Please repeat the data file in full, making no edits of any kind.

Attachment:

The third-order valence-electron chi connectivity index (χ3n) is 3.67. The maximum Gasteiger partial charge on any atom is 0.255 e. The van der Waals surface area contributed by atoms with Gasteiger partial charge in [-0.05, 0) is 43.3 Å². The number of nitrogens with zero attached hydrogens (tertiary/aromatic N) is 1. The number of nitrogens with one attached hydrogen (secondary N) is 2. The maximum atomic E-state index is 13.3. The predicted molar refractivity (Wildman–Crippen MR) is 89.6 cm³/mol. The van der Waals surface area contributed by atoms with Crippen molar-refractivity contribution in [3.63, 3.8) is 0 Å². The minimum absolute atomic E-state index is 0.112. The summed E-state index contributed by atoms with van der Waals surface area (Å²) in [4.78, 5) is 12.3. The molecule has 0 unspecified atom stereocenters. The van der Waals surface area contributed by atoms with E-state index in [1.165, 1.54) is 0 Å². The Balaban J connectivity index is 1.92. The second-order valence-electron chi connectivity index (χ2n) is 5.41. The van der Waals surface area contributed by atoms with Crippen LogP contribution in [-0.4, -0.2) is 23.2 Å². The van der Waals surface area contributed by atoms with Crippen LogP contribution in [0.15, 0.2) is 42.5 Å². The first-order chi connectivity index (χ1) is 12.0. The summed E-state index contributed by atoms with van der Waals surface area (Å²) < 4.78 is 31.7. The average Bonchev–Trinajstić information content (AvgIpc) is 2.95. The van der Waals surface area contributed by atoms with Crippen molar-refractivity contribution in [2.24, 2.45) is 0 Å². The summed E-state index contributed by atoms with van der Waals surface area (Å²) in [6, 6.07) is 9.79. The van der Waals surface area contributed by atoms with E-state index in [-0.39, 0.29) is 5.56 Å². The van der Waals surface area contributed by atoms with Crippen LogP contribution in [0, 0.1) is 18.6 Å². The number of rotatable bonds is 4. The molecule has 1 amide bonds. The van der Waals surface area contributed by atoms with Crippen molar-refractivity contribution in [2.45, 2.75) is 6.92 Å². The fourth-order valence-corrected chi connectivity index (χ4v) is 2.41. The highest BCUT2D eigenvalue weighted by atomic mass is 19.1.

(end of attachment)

The third-order valence-electron chi connectivity index (χ3n) is 3.67. The maximum Gasteiger partial charge on any atom is 0.255 e. The van der Waals surface area contributed by atoms with Gasteiger partial charge in [-0.05, 0) is 43.3 Å². The number of nitrogens with zero attached hydrogens (tertiary/aromatic N) is 1. The number of nitrogens with one attached hydrogen (secondary N) is 2. The maximum atomic E-state index is 13.3. The predicted molar refractivity (Wildman–Crippen MR) is 89.6 cm³/mol. The van der Waals surface area contributed by atoms with Crippen molar-refractivity contribution in [3.63, 3.8) is 0 Å². The minimum absolute atomic E-state index is 0.112. The summed E-state index contributed by atoms with van der Waals surface area (Å²) in [4.78, 5) is 12.3. The molecule has 0 unspecified atom stereocenters. The van der Waals surface area contributed by atoms with E-state index in [1.165, 1.54) is 0 Å². The Balaban J connectivity index is 1.92. The second-order valence-electron chi connectivity index (χ2n) is 5.41. The van der Waals surface area contributed by atoms with Crippen LogP contribution in [-0.4, -0.2) is 23.2 Å². The van der Waals surface area contributed by atoms with Crippen LogP contribution in [0.15, 0.2) is 42.5 Å². The first-order chi connectivity index (χ1) is 12.0. The summed E-state index contributed by atoms with van der Waals surface area (Å²) < 4.78 is 31.7. The average Bonchev–Trinajstić information content (AvgIpc) is 2.95. The van der Waals surface area contributed by atoms with Crippen molar-refractivity contribution in [2.24, 2.45) is 0 Å². The summed E-state index contributed by atoms with van der Waals surface area (Å²) in [6, 6.07) is 9.79. The van der Waals surface area contributed by atoms with E-state index in [-0.39, 0.29) is 5.56 Å². The van der Waals surface area contributed by atoms with Crippen LogP contribution in [0, 0.1) is 18.6 Å². The number of rotatable bonds is 4. The molecule has 1 amide bonds. The van der Waals surface area contributed by atoms with Crippen molar-refractivity contribution in [2.45, 2.75) is 6.92 Å². The fourth-order valence-corrected chi connectivity index (χ4v) is 2.41. The highest BCUT2D eigenvalue weighted by atomic mass is 19.1.